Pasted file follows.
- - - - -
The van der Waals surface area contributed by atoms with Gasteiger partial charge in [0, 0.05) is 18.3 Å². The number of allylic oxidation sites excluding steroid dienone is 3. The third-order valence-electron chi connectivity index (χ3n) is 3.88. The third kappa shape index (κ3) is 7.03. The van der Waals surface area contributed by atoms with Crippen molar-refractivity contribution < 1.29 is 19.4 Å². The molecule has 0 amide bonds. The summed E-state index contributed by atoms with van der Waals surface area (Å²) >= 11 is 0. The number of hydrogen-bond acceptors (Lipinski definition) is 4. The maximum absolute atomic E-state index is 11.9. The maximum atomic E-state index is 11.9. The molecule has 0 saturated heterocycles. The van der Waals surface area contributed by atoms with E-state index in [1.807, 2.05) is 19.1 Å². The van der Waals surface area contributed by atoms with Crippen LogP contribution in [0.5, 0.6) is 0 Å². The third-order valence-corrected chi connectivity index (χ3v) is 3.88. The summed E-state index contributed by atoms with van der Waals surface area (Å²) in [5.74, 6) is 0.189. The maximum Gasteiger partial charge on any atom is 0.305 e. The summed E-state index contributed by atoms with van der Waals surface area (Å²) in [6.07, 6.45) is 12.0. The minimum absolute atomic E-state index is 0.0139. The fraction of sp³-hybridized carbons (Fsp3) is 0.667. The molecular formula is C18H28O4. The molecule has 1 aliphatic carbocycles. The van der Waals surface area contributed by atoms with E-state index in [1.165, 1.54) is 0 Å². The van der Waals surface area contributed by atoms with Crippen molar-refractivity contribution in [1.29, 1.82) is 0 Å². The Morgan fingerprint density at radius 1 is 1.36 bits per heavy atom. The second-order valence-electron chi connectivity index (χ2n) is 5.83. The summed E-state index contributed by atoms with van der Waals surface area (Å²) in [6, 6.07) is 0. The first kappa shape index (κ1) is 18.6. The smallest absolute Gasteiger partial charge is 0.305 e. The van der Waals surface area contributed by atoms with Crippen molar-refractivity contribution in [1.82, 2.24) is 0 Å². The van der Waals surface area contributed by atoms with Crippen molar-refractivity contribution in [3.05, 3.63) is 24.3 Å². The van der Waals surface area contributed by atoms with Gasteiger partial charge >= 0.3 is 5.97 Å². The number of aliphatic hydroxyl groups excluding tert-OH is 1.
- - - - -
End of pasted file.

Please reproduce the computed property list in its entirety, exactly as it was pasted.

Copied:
The van der Waals surface area contributed by atoms with Gasteiger partial charge in [0, 0.05) is 18.3 Å². The number of allylic oxidation sites excluding steroid dienone is 3. The third-order valence-electron chi connectivity index (χ3n) is 3.88. The third kappa shape index (κ3) is 7.03. The van der Waals surface area contributed by atoms with Crippen molar-refractivity contribution < 1.29 is 19.4 Å². The molecule has 0 amide bonds. The summed E-state index contributed by atoms with van der Waals surface area (Å²) >= 11 is 0. The number of hydrogen-bond acceptors (Lipinski definition) is 4. The maximum absolute atomic E-state index is 11.9. The maximum atomic E-state index is 11.9. The molecule has 0 saturated heterocycles. The van der Waals surface area contributed by atoms with E-state index in [1.807, 2.05) is 19.1 Å². The van der Waals surface area contributed by atoms with Crippen LogP contribution in [0.5, 0.6) is 0 Å². The third-order valence-corrected chi connectivity index (χ3v) is 3.88. The summed E-state index contributed by atoms with van der Waals surface area (Å²) in [5.74, 6) is 0.189. The maximum Gasteiger partial charge on any atom is 0.305 e. The summed E-state index contributed by atoms with van der Waals surface area (Å²) in [6.07, 6.45) is 12.0. The minimum absolute atomic E-state index is 0.0139. The fraction of sp³-hybridized carbons (Fsp3) is 0.667. The molecular formula is C18H28O4. The molecule has 1 aliphatic carbocycles. The van der Waals surface area contributed by atoms with E-state index in [1.165, 1.54) is 0 Å². The van der Waals surface area contributed by atoms with Crippen molar-refractivity contribution in [1.29, 1.82) is 0 Å². The Morgan fingerprint density at radius 1 is 1.36 bits per heavy atom. The second-order valence-electron chi connectivity index (χ2n) is 5.83. The summed E-state index contributed by atoms with van der Waals surface area (Å²) in [6, 6.07) is 0. The first kappa shape index (κ1) is 18.6. The smallest absolute Gasteiger partial charge is 0.305 e. The van der Waals surface area contributed by atoms with Crippen molar-refractivity contribution in [1.82, 2.24) is 0 Å². The van der Waals surface area contributed by atoms with Crippen molar-refractivity contribution in [3.05, 3.63) is 24.3 Å². The van der Waals surface area contributed by atoms with Gasteiger partial charge >= 0.3 is 5.97 Å². The number of aliphatic hydroxyl groups excluding tert-OH is 1.